By SARAH SHMERLING | Editor-in-Chief
With a little less than two months left in 2020, Los Angeles Police Department Senior Lead Officer Michael Moore provided year-to-date information about local crimes that have occurred—noting a spike in cases of burglary/theft from vehicles.
“[Burglary/theft from vehicle] is the only area of concern for the Palisades,” Moore summarized, a crime which has plagued all neighborhoods of the community.
“I encourage all of you, just like everybody has been told before: lock it, hide it, keep it,” LAPD Officer Brian Espin said during a Pacific Palisades Community Council meeting at the start of summer. “Don’t leave anything in your car, even if it’s an empty backpack, it’s still enticing somebody walking by and that’s going to give them that motivation to get into a car.”
Compared to this time in 2019, there has been a nearly 33% increase in instances of burglary/theft from vehicles, jumping from 116 cases to 154.
Robbery has so far remained the same, with nine reported at both this time in 2019 and so far in 2020. Burglary dropped by two instances, with 47 so far in 2019 and 45 in 2020.
Grand theft auto has increased by two, with 36 at this time in 2019 and 38 so far in 2020. Assault with a weapon has also largely remained the same, with 11 reported at this time in 2019 and 10 so far in 2020. Moore reported 65 cases of theft so far in 2020, when in 2019, the number was at 69.
When it comes to the entire West Los Angeles area, compared to 2019 year-to-date information, there has been a 7.3% reduction in violent crime and a .4% reduction in property crime, according to LAPD West Division Commanding Officer Captain III Jonathan Tom.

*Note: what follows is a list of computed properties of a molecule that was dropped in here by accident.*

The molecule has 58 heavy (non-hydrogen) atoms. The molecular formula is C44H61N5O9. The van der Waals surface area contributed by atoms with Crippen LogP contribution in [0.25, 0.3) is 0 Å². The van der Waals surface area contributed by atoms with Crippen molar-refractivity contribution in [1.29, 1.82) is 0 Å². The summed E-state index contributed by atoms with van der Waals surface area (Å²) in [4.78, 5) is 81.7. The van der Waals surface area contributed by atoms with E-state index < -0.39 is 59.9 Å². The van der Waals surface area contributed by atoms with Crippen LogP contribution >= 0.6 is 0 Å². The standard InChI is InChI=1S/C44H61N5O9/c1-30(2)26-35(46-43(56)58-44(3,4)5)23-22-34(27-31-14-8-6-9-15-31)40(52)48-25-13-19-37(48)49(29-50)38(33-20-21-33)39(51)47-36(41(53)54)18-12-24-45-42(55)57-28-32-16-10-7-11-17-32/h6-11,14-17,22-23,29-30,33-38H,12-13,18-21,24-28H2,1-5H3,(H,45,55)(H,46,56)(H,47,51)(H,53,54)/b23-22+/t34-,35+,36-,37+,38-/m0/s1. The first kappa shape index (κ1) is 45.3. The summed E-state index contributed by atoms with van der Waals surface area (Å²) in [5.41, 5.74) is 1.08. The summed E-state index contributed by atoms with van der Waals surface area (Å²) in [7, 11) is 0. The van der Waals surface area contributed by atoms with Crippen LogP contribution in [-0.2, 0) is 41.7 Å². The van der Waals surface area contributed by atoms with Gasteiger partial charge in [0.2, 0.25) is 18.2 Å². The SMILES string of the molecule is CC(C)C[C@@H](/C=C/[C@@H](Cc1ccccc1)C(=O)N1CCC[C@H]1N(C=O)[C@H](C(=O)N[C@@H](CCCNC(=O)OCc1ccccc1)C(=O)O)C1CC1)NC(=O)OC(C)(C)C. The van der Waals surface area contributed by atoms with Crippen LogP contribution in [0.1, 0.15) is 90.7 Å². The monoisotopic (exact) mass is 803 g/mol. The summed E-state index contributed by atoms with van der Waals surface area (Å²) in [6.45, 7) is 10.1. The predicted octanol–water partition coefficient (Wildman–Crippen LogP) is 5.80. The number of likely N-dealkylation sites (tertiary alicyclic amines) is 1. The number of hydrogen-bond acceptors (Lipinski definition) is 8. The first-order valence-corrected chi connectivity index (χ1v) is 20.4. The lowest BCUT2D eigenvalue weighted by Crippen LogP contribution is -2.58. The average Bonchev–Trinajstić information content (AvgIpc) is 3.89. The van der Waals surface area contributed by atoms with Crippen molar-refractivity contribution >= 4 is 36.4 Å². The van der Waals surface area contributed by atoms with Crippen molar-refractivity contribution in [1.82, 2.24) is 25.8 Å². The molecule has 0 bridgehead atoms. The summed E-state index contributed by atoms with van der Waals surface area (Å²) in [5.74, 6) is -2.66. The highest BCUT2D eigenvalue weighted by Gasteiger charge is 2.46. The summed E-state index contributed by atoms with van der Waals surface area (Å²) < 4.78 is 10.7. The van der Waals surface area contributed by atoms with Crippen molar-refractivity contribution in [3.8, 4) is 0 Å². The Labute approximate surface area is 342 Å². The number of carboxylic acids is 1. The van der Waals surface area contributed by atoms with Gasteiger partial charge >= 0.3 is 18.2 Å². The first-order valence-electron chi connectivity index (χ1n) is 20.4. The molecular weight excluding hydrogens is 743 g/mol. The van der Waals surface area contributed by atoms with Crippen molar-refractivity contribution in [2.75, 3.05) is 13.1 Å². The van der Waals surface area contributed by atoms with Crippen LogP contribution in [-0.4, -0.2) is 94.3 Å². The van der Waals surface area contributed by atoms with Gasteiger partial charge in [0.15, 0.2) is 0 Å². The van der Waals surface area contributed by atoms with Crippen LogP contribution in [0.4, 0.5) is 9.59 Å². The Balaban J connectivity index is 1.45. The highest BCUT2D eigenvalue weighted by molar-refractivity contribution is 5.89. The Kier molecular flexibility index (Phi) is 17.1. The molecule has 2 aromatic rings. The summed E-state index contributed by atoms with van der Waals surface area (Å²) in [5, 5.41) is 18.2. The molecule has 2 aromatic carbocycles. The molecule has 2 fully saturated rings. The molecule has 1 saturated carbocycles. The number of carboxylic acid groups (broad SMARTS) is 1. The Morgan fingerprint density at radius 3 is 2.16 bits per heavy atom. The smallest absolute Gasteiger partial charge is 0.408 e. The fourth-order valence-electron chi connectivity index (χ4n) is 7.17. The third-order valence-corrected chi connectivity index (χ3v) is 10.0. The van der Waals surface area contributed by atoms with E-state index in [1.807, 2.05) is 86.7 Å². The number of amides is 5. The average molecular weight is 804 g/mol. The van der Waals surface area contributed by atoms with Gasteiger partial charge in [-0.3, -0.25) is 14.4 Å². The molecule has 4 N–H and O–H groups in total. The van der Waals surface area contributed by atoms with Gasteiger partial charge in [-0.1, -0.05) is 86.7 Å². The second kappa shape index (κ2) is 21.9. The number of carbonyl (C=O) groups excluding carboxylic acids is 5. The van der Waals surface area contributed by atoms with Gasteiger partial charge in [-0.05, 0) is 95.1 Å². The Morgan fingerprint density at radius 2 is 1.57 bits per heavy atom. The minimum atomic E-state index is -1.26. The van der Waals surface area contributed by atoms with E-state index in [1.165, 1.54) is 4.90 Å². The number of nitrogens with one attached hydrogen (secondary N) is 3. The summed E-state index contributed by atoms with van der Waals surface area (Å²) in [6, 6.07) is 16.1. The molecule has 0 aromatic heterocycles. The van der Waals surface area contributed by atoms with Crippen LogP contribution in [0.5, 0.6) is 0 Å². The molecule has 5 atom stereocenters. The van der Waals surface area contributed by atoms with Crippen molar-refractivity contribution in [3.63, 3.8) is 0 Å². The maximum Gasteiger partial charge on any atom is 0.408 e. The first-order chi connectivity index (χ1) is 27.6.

The only crime categories with significant increases so far this year were homicides, which went from one instance to four, and grand theft auto, which is up 59.3% from 337 reports to 537.
“In our analysis of these crime categories, we believe that both crimes are up in large part due to COVID-19-related issues,” Tom wrote. “Two of the four homicides occurred at short-term rental party houses, which had seen an increase in activity during COVID due to bars and night clubs being closed.”
When it comes to grand theft auto, Tom reported that LAPD believes this is due, in large part, to more people staying home, which means they check their vehicles less.
“For several months this year, we saw a disturbing trend of approximately 50% of the stolen vehicles having their key fobs left in the vehicles,” Tom explained. “Utilizing our senior lead officers, social media and community organizations, we were able to get the word out to the community to remind that although we are a relatively safe community, we all have to do our part to minimize the chances of being a victim of crime.”
Tom touched on the fact that large gatherings and party houses continue to be a problem throughout the West LA area, but that LAPD has had “great success” since implementing a more effective strategy two months ago. There is now dedicated resources Thursday through Saturday nights that respond to radio calls for parties of this nature.
“While we do cite for loud music,” Tom shared, “the most effective tool we have had is the threat of the mayor’s office disconnecting Department of Water and Power services from locations that have received two notices of violation of the mayor’s Safer LA order. We have made two referrals to the mayor’s office for DWP disconnection, resulting in one disconnection and one pending approval.”
In the report, Tom explained that being observant reduces the chance of becoming a victim of a crime, as criminals will generally choose what they perceive to be easy targets.
“Live your lives, but be cautious as you go about your daily activities,” Tom warned. “Be vigilant and aware of your surroundings. Hide your valuables and lock your vehicles, homes and businesses. Install motion-activated lights and security cameras if possible and get to know your neighbors.
“If you do all of these things, you will reduce the chances that you will be the victim of a crime.”
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